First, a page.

Before we get to the exercises, some personal testimonies - to set the tone and perhaps clarify what this Guide is and is not. If you're hungry for meat, not gravy, you may want to skip this part and come back to it later when you've either the time or the inclination.


Sixty or seventy years ago it was possible to raise a family on a single income. Typically, the dads worked and the moms took care of the house and the kids. Over a thirty year career a family could buy a home, and employee benefits would let them retire in comfort.

It's not like that today. So-called "Right To Work" laws stripped employees of bargaining power. Employers now work people til they drop, then kick them to the curb. Thanks for your valued service; buzz off.

Once upon a time, multi-generational families remained in one location. Grandparents helped with the kids, providing comfort and support for harried parents. Aunts, uncles, and siblings played supporting roles. But as the economy shifted from agriculture to manufacturing, breadwinners, chasing the "good" jobs, wound up hundreds if not thousands of miles away from "home"; strangers in a strange land, uprooted from their support network.


In evolving from a manufacturing to a service economy, and then narrowing to a financial services economy, the humanity that formerly bound society together is eroding away. In the mid-twentieth century, America joined forces with other civilized nations to eradicate a megalomaniac hell-bent on world-domination. Seventy-five years later, we are a nation of three hundred and fifty million credit scores focused on pocket-sized computer screens. With the horizon limited to arms length, perspective is lost. Only by dint of 20-20 hindsight does the larger picture edge into view. At ground level in a Kansas cornfield, you can't see either coast. But from seventeen miles up you can see both. It's surprising - the effect time and distance have on perspective. It's the one advantage of getting older.


What this Guide is not about, is how to get rich. To get rich, as opposed to being born rich, takes hard work, discipline, patience, and a willingness to take risks. Not my strong suit.


The value of money lies in its potential to facilitate healthy human development. That, in a nutshell, is what this Guide is about.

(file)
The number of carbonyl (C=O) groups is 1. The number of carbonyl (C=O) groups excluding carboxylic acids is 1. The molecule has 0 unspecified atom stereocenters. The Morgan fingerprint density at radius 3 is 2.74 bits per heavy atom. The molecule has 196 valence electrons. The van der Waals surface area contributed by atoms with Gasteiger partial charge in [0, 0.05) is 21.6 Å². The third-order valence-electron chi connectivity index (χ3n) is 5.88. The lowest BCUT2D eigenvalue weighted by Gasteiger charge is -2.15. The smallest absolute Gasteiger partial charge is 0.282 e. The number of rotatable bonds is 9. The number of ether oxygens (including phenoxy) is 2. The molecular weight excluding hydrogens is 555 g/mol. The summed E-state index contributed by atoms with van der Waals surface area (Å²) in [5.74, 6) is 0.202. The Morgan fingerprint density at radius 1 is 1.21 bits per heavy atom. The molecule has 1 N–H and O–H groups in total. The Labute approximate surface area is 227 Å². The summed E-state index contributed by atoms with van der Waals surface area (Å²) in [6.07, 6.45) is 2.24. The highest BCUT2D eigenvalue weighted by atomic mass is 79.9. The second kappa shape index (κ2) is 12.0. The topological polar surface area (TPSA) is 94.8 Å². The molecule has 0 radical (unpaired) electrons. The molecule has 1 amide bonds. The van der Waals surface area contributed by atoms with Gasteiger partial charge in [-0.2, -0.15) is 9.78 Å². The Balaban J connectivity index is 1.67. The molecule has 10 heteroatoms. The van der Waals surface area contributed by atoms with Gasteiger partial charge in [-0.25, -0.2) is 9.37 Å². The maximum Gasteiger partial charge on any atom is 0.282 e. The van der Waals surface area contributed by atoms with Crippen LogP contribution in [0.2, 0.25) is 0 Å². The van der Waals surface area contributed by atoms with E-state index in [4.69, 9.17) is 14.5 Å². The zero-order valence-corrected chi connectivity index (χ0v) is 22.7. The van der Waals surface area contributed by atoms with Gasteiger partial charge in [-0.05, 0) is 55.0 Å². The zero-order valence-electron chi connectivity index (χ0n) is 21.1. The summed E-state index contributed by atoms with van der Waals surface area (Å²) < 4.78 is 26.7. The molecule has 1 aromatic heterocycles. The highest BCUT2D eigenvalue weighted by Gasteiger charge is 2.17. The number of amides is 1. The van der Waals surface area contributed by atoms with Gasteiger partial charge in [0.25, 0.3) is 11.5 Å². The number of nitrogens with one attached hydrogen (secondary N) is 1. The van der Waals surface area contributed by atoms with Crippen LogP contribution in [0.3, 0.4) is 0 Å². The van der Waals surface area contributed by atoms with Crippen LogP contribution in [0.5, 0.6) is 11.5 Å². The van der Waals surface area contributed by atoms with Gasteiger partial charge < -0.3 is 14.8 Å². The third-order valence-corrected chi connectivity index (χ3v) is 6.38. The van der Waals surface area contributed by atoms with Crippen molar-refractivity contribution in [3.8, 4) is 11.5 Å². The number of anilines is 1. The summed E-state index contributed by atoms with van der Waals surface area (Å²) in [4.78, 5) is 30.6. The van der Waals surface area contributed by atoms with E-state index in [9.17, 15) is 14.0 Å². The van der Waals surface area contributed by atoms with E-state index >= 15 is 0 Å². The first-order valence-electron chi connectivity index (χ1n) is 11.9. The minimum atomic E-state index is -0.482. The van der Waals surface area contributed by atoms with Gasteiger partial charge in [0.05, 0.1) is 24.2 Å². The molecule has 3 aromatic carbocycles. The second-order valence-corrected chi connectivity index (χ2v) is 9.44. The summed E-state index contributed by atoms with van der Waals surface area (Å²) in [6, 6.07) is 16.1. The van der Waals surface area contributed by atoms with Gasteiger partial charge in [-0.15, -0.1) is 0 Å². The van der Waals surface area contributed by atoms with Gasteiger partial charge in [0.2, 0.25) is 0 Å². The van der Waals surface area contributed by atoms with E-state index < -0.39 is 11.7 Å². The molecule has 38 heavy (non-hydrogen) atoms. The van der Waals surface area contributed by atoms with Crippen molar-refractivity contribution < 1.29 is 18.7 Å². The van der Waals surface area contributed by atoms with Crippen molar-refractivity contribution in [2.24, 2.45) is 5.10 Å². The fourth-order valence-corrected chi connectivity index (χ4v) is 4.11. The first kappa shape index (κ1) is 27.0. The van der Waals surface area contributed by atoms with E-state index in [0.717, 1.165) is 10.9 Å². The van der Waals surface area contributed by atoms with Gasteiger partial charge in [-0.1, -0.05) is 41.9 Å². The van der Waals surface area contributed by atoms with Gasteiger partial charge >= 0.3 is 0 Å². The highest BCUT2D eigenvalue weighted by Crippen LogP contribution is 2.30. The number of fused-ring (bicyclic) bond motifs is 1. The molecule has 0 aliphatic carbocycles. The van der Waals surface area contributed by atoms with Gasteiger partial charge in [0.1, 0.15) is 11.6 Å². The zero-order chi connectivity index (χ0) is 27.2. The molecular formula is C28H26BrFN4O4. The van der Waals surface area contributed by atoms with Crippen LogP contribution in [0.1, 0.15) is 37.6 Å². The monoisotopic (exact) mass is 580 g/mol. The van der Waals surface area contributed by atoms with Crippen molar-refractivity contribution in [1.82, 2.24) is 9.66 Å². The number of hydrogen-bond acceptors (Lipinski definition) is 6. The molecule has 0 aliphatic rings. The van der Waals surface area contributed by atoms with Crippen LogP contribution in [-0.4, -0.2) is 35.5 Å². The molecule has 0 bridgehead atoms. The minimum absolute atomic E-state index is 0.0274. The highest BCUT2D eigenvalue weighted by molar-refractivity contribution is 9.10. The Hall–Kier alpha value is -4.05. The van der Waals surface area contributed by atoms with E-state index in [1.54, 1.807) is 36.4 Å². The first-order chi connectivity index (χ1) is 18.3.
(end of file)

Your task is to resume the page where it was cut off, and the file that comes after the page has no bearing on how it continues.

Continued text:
We will lean heavily on Abraham Maslow's research into human motivation, specifically his theory of a Hierarchy of Human Needs. Because psychology and finance use different dialects (one cannot, for example, buy Esteem), a bit of translation is required. We will still be concerned with Survival, Safety & Security, Love & Belongingness, Esteem, and Self-actualization; however, we will think of those need levels in terms of the purchases that satisfy them: Essentials, Non-essentials, or Requisites. Basically,
Essentials: necessary for healthy human development,
Non-essentials: not necessary for healthy human development, and
Requisites: "necessary" only by virtue of association; an adjunct to an Essential (i.e., car insurance).


Say you've decided you need a car (to get back and forth from work, grocery store, school, doctor). The car would be an Essential.
Insurance (required by law), Gas, and Maintenance (required to keep the car in good working order) would be Requisites (were public transportation adequate, you wouldn't need them).
The pin-striping and mag wheels would, of course, be Non-essentials.


We don't all want the same things out of life. Individuals have different value systems, different goals, different aspirations. The methods described in this Guide work, regardless, because the process itself has no dog in the fight. It doesn't care who you are or what you want. It just produces results; results specific to the individual, consistent with his or her unique attributes; gifts, talents, interests, proclivities.

First, you'll assess Your Situation
Second, you'll tally Your Resources at your disposal
Third, you'll devise a Spending Plan
Fourth, you'll compare Spending to Plan
Lastly, you'll identify inconsistencies between your plan and your spending, and Make Adjustments


Now that you have a good idea of what lies ahead, please download a copy of the Workbook, so you can get something going.

  1. Download View the sample Workbook here (when the blog goes live, this link will be replaced by a download link).

  2. Save it to a folder on your desktop. .

  3. Make a copy and save it to your desktop.

Save the download (the one in the folder on your desktop) as a back-up, in case something goes wonky. Do the Exercises using the copy saved to your desktop. You can always download another sample Workbook if you need to, but having a back-up will save you a step.

"You'll never know what you're capable of if you stay in your comfort zone."

Nashville, IN USA



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